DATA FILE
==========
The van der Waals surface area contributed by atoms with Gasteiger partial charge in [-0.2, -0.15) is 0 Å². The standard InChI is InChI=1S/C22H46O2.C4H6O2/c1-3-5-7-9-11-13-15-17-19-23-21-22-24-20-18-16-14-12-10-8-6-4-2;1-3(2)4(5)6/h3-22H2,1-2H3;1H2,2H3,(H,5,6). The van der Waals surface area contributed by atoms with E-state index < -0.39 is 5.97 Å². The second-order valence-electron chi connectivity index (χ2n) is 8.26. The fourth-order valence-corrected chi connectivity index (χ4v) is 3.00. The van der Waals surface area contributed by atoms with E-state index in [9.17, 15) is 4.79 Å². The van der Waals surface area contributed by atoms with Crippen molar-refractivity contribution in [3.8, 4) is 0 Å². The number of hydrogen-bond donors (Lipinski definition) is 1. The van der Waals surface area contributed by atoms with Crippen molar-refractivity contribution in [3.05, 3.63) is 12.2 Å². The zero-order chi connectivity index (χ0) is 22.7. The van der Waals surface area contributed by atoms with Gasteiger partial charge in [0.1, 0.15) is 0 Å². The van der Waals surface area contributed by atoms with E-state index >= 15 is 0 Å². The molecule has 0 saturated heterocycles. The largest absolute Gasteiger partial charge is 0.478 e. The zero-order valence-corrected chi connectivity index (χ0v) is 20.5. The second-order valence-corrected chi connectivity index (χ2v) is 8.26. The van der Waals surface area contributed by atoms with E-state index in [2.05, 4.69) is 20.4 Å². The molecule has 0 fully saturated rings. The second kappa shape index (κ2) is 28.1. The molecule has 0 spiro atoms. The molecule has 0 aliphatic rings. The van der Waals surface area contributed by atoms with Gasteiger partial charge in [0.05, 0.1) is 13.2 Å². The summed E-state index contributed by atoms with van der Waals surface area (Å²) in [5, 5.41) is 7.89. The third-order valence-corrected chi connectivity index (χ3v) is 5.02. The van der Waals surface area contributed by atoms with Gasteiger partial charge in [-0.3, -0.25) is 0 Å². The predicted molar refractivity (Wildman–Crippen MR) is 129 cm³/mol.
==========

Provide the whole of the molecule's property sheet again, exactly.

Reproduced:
The van der Waals surface area contributed by atoms with Gasteiger partial charge in [-0.2, -0.15) is 0 Å². The standard InChI is InChI=1S/C22H46O2.C4H6O2/c1-3-5-7-9-11-13-15-17-19-23-21-22-24-20-18-16-14-12-10-8-6-4-2;1-3(2)4(5)6/h3-22H2,1-2H3;1H2,2H3,(H,5,6). The van der Waals surface area contributed by atoms with E-state index < -0.39 is 5.97 Å². The second-order valence-electron chi connectivity index (χ2n) is 8.26. The fourth-order valence-corrected chi connectivity index (χ4v) is 3.00. The van der Waals surface area contributed by atoms with E-state index in [9.17, 15) is 4.79 Å². The van der Waals surface area contributed by atoms with Crippen molar-refractivity contribution in [3.8, 4) is 0 Å². The number of hydrogen-bond donors (Lipinski definition) is 1. The van der Waals surface area contributed by atoms with Crippen molar-refractivity contribution in [3.05, 3.63) is 12.2 Å². The zero-order chi connectivity index (χ0) is 22.7. The van der Waals surface area contributed by atoms with Gasteiger partial charge in [0.1, 0.15) is 0 Å². The van der Waals surface area contributed by atoms with E-state index >= 15 is 0 Å². The molecule has 0 saturated heterocycles. The largest absolute Gasteiger partial charge is 0.478 e. The zero-order valence-corrected chi connectivity index (χ0v) is 20.5. The second-order valence-corrected chi connectivity index (χ2v) is 8.26. The van der Waals surface area contributed by atoms with E-state index in [2.05, 4.69) is 20.4 Å². The molecule has 0 fully saturated rings. The second kappa shape index (κ2) is 28.1. The molecule has 0 spiro atoms. The molecule has 0 aliphatic rings. The van der Waals surface area contributed by atoms with Gasteiger partial charge in [0.05, 0.1) is 13.2 Å². The summed E-state index contributed by atoms with van der Waals surface area (Å²) in [5, 5.41) is 7.89. The third-order valence-corrected chi connectivity index (χ3v) is 5.02. The van der Waals surface area contributed by atoms with Gasteiger partial charge in [-0.3, -0.25) is 0 Å². The predicted molar refractivity (Wildman–Crippen MR) is 129 cm³/mol.